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It can take time to develop a tone of voice for your brand – a way of speaking that belongs to your business. But once you’ve got it pinned down, how can you get it to work harder and stretch further?

As holiday season approaches, now seems a good time to take a look at hotel and luxury brands. The most effective brands make the most of every guest ‘touch point’ so that their personality shines through in all their communications. It’s not just about the brochure and website, it’s the signage, welcome page, toiletries, laundry card and more…

It’s the little things…

Smaller boutique hotels can be particularly good at extending their tone of voice throughout their communications and beyond. Berlin’s Michel Berger hotel has a distinctive tone of voice – cool, friendly and playful – just like the place itself. And it’s everywhere to be seen, from the ‘do not disturb’ signs – that read ‘we are snoozing/ talking/ moonwalking/debating/ shagging…and the list goes on – to the labels on the complimentary bottles of water. Michel Berger’s voice comes through loud and clear.

Closer to home, The Halcyon in Bath (with a little help from Ink) uses cheeky, down-to-earth copy to show it’s a hotel that’s city savvy.

Making your voice heard

Larger groups are getting in on the act too, such as Malmaison, the self-styled ‘hotels that dare to be different’. Their bespoke toiletries are, quite literally, crying out to be taken home. In fact, the labels tell you to do just that.

With this in mind, why not use your tone of voice to shout about your brand in more unlikely places…

If you need help getting your tone of voice to work harder, call Ink on 01225 731 373.

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If you’re heading abroad this summer, a phrasebook is probably high on your list of things to take. But, even with a handy guide, you could still come across words that simply don’t exist in English. Here’s our short guide to some foreign words that defy translation.


Yagan (indigenous language of Tierra del Fuego, South America)

Meaning: The wordless, but meaningful look shared by two people who want to initiate a relationship but are both reluctant to make the first move.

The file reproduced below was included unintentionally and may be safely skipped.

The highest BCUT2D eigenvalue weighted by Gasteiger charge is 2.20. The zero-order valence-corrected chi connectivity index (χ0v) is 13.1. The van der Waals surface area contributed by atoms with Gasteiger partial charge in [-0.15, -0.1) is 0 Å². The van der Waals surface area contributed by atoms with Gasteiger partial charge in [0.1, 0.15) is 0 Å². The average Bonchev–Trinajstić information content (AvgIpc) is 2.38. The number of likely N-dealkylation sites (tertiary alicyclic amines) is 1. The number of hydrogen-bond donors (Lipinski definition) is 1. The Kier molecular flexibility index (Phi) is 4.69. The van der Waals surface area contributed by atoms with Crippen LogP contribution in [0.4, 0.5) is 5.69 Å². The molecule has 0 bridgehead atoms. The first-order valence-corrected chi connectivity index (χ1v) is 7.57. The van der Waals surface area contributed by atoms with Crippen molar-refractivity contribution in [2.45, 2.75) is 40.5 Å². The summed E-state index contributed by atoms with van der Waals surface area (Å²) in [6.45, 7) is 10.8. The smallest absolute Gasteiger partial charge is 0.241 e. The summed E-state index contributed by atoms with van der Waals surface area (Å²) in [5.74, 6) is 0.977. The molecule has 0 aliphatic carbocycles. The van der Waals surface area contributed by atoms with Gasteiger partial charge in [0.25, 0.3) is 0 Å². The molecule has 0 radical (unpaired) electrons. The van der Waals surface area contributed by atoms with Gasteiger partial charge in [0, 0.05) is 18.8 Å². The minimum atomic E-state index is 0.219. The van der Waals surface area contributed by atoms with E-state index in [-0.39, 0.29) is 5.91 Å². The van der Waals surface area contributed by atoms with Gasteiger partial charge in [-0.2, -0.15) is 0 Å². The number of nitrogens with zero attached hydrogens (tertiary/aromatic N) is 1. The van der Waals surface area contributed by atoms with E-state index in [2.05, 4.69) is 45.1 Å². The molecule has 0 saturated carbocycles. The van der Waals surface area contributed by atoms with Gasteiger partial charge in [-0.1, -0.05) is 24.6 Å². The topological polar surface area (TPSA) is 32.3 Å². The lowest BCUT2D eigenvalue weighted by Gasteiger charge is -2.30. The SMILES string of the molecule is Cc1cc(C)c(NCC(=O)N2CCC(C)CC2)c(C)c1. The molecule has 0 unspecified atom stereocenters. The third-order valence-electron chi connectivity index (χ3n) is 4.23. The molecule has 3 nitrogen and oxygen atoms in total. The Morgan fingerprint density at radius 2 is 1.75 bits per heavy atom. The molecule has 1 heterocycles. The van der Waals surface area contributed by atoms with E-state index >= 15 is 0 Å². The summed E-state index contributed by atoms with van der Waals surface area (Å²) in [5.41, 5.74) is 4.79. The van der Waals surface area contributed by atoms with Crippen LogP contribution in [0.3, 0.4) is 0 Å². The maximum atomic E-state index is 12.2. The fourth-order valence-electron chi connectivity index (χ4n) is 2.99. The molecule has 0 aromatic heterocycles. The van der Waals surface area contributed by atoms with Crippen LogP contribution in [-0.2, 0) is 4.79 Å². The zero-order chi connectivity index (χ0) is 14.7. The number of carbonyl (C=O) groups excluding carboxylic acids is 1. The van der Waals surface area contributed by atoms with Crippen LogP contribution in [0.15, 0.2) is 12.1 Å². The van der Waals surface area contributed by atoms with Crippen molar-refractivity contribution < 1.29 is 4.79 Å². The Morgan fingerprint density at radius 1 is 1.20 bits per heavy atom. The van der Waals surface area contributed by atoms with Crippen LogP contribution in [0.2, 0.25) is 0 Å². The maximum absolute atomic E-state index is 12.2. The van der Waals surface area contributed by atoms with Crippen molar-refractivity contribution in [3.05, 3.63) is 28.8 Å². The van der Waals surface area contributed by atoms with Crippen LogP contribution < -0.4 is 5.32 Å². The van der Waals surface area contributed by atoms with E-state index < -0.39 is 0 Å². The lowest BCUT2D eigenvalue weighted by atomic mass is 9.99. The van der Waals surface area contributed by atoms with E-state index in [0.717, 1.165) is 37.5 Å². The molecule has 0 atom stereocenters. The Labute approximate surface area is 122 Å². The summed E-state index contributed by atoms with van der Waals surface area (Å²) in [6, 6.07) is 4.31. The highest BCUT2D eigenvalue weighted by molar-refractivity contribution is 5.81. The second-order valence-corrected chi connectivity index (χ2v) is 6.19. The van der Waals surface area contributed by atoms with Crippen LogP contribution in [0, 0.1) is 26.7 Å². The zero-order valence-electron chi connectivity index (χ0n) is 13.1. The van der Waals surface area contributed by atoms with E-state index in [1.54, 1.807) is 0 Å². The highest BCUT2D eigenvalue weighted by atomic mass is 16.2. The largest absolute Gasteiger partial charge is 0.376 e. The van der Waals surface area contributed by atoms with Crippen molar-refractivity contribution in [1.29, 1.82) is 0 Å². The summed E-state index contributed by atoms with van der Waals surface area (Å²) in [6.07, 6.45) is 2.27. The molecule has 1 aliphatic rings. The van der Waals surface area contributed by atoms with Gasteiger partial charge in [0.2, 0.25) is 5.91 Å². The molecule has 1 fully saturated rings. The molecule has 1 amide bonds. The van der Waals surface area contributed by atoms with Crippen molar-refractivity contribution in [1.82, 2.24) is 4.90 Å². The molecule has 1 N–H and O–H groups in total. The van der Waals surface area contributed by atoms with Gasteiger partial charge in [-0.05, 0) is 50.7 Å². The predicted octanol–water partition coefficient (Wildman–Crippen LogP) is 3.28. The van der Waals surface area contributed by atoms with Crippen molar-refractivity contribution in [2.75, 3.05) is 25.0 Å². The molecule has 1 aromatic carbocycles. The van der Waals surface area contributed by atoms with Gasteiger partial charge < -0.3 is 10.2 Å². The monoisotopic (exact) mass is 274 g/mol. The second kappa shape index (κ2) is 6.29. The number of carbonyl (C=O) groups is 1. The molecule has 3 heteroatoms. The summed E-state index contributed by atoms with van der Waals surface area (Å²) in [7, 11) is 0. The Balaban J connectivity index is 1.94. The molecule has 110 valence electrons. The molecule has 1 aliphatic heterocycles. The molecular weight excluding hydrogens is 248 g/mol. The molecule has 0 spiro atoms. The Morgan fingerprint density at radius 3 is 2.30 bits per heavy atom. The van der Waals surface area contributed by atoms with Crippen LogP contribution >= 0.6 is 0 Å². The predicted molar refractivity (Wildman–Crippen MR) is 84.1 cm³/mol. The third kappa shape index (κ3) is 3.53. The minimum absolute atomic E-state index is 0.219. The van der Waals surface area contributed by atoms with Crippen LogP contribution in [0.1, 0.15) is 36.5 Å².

Meaning: A joke so poorly told and so unfunny that a person can’t help but laugh at it.



Meaning: A mother who relentlessly pushes her children toward academic achievement.



Meaning: The act of hesitating while introducing someone because you’ve forgotten their name.



Meaning: To call a mobile phone and let it ring once so that the other person will call back, saving the first caller money.



Meaning: From the Greek word meaning ‘harpoon’ or ‘trident’, it’s a man who spends most of his free time trying to seduce tourists. Shirley Valentine, eat your heart out.

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We never cease to be amazed by the ways technology can help our writing – and keep die-hard word nerds entertained. Here we take a look at some of the most clever and fun word apps and features out there.

Lasso that word!

You’re happily trawling the web on your iPad and you come across the word ‘sanguine’. Sang-what? If you happen to be using the search engine Bing, Microsoft has introduced a new lasso feature. This allows you to circle the word in question and then bring up a definition. No more copying and pasting. Now that’s something to be sanguine about.

Rhyming rap and Shakespearean taunts anyone?

For all you budding poet laureates or up-and-coming rappers, the Rhyming Dictionary is the app for you. Struggling to find a rhyme for Captain Picard? No problem! Bodyguard? Debarred? Leotard? A fun little limerick is already starting to take shape...

Or, if you’re looking to jazz up your taunts, there’s nothing like throwing in a little Shakespearean flair. The app iNsult generates the most peculiar sounding insults you’ve probably ever heard. Know anyone who’s a bootless tickle-brained lout? Or an unmuzzled hasty-witted gudgeon? Neither do we, but it does make for funny reading.

Fun and (word) games

From old classics to new creations, there’s plenty of fun to be had on your mobile. Here are some of our favourite word game apps:

• Word Solitaire

As you might have guessed, this is Solitaire – but with words. So instead of matching card suits, each card has a letter which you use to create words.

• Words with Friends

Words with Friends is basically Scrabble – but free. And because you link up to play against other users, it’s even been dubbed ‘the new Twitter’. High praise indeed.

• Crostix

A cousin of crossword puzzles, in this addictive game you rearrange the letters of the clues and answers to form quotes from famous people.

So whether you’re lounging on the beach this summer or indulging in a spot of café culture – these apps will help you while away a few sunny afternoons.